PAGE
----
I felt like a very cool, chef-type person while making this. As it happened, I didn't have a dish the right size to both have the tomatoes in a single layer AND make sure the oil covered them. I went with the single layer. The result still tasted great but the tomatoes sort of melted at the point where they were sticking out of the oil —as had I feared! Still, they basically kept their shape but not as much as I think they should have. This is also a recipe that requires good equipment —not only a correct-size pan but a sharp knife. Mine was a little dull and my sharpener had somehow disappeared, so I had to apply more pressure and cut a little more into the tomatoes than I wanted when preparing to blanch them, which also had an adverse outcome on the shape. I blanched the tomatoes in 2 batches, used all the herbs and garlic, and loved the end result (looks aside). Over the past few days, I've had them on everything—on cod fillets, smashed onto a piece of toast with cottage cheese, in a BLT, straight off a spoon. The recipe is a bit labor intensive, but it's the fun kind—you don't need to concentrate too hard and the peeled tomatoes reminded me of the peeled grape eyeballs in the haunted houses of my youth. Pure joy!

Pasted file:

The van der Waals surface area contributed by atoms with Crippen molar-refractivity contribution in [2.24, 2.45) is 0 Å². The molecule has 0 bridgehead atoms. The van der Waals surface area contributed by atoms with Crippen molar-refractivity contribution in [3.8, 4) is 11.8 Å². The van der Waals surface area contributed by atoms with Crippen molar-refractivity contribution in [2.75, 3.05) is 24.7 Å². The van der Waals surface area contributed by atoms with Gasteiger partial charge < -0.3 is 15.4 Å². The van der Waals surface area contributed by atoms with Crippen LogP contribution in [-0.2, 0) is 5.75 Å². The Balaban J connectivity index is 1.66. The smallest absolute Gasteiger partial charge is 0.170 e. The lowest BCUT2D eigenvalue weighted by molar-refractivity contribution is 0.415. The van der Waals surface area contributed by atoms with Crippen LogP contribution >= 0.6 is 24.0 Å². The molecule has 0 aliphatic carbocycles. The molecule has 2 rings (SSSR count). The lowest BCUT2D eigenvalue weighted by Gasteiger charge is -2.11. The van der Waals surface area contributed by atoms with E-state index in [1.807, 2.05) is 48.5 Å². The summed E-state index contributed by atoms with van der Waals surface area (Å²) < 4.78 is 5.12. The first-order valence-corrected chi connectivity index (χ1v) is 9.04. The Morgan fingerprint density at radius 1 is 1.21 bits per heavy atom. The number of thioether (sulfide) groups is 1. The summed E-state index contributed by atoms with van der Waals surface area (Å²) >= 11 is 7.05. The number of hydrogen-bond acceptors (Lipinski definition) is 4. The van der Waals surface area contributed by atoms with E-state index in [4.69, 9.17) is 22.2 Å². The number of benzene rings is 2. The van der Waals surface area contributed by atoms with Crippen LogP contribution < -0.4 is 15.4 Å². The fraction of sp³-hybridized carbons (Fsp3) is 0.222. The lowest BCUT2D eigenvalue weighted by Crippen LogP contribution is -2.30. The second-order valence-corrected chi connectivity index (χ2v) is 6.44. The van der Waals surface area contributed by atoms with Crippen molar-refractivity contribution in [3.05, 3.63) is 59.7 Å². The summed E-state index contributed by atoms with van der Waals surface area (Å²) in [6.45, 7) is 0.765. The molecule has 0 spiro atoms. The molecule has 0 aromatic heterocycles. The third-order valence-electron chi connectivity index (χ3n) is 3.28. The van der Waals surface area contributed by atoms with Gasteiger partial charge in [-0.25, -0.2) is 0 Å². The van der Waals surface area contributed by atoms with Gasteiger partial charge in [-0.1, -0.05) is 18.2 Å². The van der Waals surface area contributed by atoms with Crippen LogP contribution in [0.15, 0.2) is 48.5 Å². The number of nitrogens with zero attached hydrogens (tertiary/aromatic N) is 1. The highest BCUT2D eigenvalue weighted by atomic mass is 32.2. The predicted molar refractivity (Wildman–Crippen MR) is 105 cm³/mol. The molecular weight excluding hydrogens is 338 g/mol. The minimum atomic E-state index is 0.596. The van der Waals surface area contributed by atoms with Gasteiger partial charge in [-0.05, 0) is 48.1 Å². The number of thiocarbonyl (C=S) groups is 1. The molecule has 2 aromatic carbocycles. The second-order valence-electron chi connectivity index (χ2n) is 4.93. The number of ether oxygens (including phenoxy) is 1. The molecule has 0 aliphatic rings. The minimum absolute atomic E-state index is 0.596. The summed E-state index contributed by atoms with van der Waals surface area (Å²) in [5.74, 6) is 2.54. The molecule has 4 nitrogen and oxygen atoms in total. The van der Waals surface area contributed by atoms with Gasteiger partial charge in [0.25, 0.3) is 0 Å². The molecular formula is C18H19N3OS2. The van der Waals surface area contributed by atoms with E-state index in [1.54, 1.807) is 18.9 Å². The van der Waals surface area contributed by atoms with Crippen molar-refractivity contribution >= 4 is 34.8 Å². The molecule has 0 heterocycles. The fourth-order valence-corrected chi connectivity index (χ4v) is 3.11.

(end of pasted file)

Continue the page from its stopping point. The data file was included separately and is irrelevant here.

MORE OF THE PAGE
I skipped the basil and used the fresh thyme sprigs and had a nice hit at the holiday table with these luscious little tomatoes and the accompanying olive oil bath they came with. Since I wasn’t completely sure what to do with them, I just set them out with the cheese tray and that seemed to work for everyone. They were a cheerful red color and a nice bite-size treat and very soon there were none left. However, no one wanted to part with the oil, which was flavorful and delicious as a dip for crusty bread on subsequent evenings. And, yes, this really perked up some okay tomatoes, which seems the perfect direction for winter tomatoes. Summer tomatoes need no such attention; in winter, we could eat these all the time. I am looking forward to trying the optional basil, which could lend a different direction to the confit, and also create a dish looking more like the photo than mine did, simply because mine had thyme but no basil.
It was very easy to make the cherry tomato confit with the directions in the recipe. And the whole process looked beautiful at every step—especially the end result. I used it with lamb dishes, chicken, and vegetables.